Press Release: ICJP and JLAC request the UN Human Rights Council to investigate the Israeli Occupying Forces systematic policy of withholding the bodies of deceased Palestinian

The International Centre of Justice for Palestinians (ICJP) and the Jerusalem Legal Aid and Human Rights Centre (JLAC) submit a joint communication to the Special Procedures of the United Nations Human Rights Council regarding the Israeli Occupying Forces (IOF) withholding of bodies of deceased Palestinians. To read the offical press release as a PDF in English, click here. For Arabic, click here.

London/Jerusalem: On 20 July 2022, the International Centre of Justice for Palestinians (ICJP) and the Jerusalem Legal Aid and Human Rights Centre (JLAC), submitted a joint communication on behalf of eight Palestinian individuals, to the Special Procedures of the United Nations Human Rights Council, regarding the Israeli Occupying Forces’ (IOF) withholding the bodies of their deceased relatives. The Communication was supported by The Last Rights Project.

The Communication was sent to the Special Rapporteur on the situation of human rights in the Palestinian territory occupied since 1967; the Special Rapporteur on freedom of religion and belief; the Special Rapporteur in the field of cultural rights; and the Special Rapporteur on the independence of judges and lawyers.

Israel’s ongoing policy of withholding the bodies of deceased Palestinians is practice which can be found to be systematic and discriminatory, and is in violation of international law. It is underpinned by official organs of the State, including the judiciary, which is complicit in enabling impunity for those responsible in implementing the policy. To this day, the policy has prevented the families in this Communication from burying their loved ones in a prompt and dignified manner in accordance with their religious beliefs.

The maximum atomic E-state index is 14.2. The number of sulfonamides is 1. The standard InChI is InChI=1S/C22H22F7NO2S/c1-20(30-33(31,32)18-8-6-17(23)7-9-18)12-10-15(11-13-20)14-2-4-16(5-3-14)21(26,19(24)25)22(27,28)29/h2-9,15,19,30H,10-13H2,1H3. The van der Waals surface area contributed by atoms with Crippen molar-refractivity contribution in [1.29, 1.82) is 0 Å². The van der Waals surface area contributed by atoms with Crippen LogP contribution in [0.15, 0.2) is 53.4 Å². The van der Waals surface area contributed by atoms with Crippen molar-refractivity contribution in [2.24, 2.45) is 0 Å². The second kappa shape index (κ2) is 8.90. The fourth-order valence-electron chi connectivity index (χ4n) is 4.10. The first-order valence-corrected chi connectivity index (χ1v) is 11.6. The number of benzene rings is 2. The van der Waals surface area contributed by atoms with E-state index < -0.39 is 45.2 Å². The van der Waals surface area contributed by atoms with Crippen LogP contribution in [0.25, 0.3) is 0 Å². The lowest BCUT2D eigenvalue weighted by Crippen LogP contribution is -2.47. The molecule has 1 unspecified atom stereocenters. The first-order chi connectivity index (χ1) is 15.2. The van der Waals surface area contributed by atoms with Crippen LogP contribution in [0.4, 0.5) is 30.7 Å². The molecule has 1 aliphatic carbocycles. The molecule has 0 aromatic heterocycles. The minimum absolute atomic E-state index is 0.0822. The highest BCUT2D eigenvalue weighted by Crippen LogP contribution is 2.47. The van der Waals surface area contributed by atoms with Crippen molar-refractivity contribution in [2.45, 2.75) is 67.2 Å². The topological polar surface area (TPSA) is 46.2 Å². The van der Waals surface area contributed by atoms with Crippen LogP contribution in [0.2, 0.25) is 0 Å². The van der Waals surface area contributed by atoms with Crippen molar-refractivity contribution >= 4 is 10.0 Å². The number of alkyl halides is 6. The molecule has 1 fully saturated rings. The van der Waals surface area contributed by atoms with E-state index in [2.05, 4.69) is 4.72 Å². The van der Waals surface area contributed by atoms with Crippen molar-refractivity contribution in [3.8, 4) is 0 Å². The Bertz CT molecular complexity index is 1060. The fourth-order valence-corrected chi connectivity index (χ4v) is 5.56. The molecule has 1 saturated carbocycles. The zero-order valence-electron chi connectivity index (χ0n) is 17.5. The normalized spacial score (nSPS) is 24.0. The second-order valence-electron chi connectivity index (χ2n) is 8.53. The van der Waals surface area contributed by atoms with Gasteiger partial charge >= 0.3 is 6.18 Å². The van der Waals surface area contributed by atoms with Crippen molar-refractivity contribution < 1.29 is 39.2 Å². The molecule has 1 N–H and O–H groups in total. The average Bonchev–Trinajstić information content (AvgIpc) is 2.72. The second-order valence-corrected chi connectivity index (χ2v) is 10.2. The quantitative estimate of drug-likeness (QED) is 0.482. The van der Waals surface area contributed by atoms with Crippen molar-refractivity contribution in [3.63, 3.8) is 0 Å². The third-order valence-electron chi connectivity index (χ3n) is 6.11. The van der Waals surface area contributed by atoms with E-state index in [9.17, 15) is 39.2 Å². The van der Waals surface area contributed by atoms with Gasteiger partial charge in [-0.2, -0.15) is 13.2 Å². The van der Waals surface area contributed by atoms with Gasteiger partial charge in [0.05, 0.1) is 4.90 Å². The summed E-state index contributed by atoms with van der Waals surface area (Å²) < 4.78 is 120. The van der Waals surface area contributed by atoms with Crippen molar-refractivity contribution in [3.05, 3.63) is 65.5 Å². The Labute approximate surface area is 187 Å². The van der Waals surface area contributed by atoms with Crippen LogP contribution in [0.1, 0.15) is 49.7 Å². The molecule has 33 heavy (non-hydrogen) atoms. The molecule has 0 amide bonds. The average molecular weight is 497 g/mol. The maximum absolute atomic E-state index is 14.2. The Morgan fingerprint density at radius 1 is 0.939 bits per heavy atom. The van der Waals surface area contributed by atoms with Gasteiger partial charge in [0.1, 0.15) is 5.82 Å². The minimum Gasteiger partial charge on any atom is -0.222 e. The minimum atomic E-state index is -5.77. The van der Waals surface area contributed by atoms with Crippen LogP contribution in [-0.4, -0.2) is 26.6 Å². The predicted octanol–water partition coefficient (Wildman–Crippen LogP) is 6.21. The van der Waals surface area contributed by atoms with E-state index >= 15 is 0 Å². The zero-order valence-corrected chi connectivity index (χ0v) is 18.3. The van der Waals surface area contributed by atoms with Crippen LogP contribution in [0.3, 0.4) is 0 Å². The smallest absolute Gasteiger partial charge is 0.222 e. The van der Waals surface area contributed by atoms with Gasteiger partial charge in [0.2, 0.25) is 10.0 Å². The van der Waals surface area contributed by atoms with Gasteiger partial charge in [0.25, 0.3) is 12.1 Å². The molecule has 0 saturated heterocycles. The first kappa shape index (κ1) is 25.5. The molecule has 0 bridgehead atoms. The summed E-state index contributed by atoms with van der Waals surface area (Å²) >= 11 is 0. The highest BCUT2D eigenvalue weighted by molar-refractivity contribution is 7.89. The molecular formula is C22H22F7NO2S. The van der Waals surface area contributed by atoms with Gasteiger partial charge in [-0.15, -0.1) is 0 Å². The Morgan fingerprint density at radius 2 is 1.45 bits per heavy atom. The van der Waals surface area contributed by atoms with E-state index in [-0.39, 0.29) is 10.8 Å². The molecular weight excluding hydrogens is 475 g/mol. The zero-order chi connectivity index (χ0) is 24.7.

The Communication was submitted days after it was reported that dozens of Egyptian soldiers, who were killed during the 1967 Arab-Israeli war, were buried in mass graves beneath what is now a tourist attraction, so-called “Mini Israel Park”, (a park built over the lands and ruins of the Palestinian destroyed village of Latrun).

The number of bodies the IOF has withheld over the years cannot be estimated accurately, as the exact number of bodies withheld and returned since 1967 is unknown. However, according to estimates, the number of deceased Palestinians withheld by IOF since its occupation in 1967 is in the hundreds, whereas between 1991 and 2007, around 405 Palestinian bodies were released after being used for negotiations.

Over the years, the policy has been criticised by the international community, including the United Nations (UN). In 2016, the UN Committee against Torture stated that Israel should “take the measures necessary to return the bodies of the Palestinians that have not yet been returned to their relatives as soon as possible so they can be buried in accordance with their traditions and religious customs, and to avoid that similar situations are repeated in the future.”

The ICJP and JLAC urge the UN Special Rapporteurs take active steps to investigate the violations highlighted in the Communication.

Haydee Dijkstal, instructed Counsel (External) for ICJP stated that: “the information submitted to the Special Rapporteurs as to the violations committed against eight Palestinian individuals and the pain these violations have caused clearly highlights the cruelty of Israel’s documented practice of withholding bodies. It is important to recognise that the experience of these families is not unique but part of a systematic pattern of denying Palestinians the fundamental right to grieve and honour their loved ones through their religion, culture and traditions, and must be viewed in the context of Israel’s obligations to ensure and protect these rights.”

Issam Aruri, JLAC’s General Director stated that: “Detaining Palestinian bodies is a compound crime as it may conceal potential crimes such as extrajudicial killing, and prevents the possibility of carrying out forensic autopsy. In addition, this policy is in contempt of the dignity of the dead, and is considered as a collective punishment that includes the families of the victims, and may amount to torture.

As long as the occupation’s accountability is absent for the grave violations of International Humanitarian Law, these crimes are likely to increase, and will lead to more frustration and despair amongst Palestinians, fuelling violence and hatred in the region…”.

Catriona Jarvis and Syd Bolton, founders of The Last Rights Project, stated that: “Using the bodies of the dead as ‘bargaining chips’ is to dehumanise their lives, to dehumanise their families and to dehumanise all of society. Our loved ones are neither commodities nor hostages. It is never acceptable.”